Rules to play Cross Country Running
The course ends at a finish line located at the beginning of a funnel or chute (a long walkway marked with flags) that keeps athletes single file in order of finish and facilitates accurate scoring.Depending on the timing and scoring system, finish officials may collect a small slip from each runners bib, to keep track of finishing positions. An alternative method (common in the UK) is to have four officials in two pairs. In the first pair, one official reads out numbers of finishers and the other records them. In the second pair, one official reads out times for the other to record. At the end of the race the two lists are joined along with information from the entry information. The major disadvantage of this system is that distractions can easily upset the results, particularly when large numbers of runners finish close together.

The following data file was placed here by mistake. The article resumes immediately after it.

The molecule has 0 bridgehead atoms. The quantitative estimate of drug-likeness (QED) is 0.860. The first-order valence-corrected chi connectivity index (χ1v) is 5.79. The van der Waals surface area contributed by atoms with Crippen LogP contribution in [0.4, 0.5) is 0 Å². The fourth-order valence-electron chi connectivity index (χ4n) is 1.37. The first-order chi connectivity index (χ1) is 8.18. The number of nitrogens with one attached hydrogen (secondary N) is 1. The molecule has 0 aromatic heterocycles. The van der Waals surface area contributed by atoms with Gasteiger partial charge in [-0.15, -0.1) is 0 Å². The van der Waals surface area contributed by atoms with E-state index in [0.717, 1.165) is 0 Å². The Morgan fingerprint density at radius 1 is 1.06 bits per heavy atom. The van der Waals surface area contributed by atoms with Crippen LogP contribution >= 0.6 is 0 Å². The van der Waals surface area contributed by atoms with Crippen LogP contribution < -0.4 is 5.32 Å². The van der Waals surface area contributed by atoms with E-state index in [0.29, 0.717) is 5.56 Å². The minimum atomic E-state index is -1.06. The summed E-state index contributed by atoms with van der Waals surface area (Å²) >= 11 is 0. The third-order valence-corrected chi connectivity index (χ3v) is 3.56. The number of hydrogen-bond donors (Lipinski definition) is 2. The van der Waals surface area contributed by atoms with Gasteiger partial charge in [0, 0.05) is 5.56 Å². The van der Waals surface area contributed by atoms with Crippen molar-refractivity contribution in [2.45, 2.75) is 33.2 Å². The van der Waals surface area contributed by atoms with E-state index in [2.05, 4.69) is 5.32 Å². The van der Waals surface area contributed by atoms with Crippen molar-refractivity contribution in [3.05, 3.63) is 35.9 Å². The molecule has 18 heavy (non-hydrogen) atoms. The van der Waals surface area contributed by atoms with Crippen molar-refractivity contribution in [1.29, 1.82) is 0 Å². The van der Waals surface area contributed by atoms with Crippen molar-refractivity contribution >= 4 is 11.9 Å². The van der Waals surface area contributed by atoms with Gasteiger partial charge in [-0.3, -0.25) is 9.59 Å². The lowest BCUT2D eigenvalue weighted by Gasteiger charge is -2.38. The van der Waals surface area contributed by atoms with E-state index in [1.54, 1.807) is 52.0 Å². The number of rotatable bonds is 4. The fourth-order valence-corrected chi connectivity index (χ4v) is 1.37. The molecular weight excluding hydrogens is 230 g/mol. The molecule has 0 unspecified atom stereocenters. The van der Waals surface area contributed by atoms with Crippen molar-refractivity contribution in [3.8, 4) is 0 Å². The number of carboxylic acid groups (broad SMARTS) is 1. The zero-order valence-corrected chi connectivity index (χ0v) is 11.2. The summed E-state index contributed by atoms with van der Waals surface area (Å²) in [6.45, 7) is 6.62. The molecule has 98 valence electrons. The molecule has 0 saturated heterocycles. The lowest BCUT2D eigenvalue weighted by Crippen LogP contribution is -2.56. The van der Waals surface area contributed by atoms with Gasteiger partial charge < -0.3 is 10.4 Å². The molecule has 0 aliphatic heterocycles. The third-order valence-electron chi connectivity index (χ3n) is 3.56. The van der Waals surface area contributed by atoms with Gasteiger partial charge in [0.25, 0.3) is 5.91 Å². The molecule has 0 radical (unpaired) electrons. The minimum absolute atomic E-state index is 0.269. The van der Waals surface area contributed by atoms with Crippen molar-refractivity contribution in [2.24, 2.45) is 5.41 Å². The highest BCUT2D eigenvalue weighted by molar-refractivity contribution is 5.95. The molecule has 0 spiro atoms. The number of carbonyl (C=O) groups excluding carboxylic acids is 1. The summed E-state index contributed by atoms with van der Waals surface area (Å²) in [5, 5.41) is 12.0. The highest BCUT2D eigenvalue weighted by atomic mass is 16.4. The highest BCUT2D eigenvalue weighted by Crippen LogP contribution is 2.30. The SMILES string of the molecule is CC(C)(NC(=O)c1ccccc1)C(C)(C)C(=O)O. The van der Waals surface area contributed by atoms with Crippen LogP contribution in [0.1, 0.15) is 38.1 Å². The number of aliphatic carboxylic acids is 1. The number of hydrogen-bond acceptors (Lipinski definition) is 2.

Chip timing has grown in popularity to increase accuracy and decrease the number of officials required at the finish line. Each runner attaches a transponder with RFID to his or her shoe. When the runner crosses the finish line an electronic pad records the chip number and matches the runner to a database. Chip timing allows officials to use checkpoint mats throughout the race to calculate split times, and to ensure runners cover the entire course. This is by far the most efficient method, although it is also the most expensive. The drawback to chip timing is its inability to properly separate a close finish. Chips times the feet, when the rule books say it is the torso that counts. It is technically possible for an athlete to fall across the finish line, legally crossing the finish line, but with their feet too far away from the sensor to have their finish recorded.
Contemporary races have now started to use fully automatic timing systems for photo finish accuracy to their results. This has dramatically improved the timing mechanisms of Cross Country over the last few years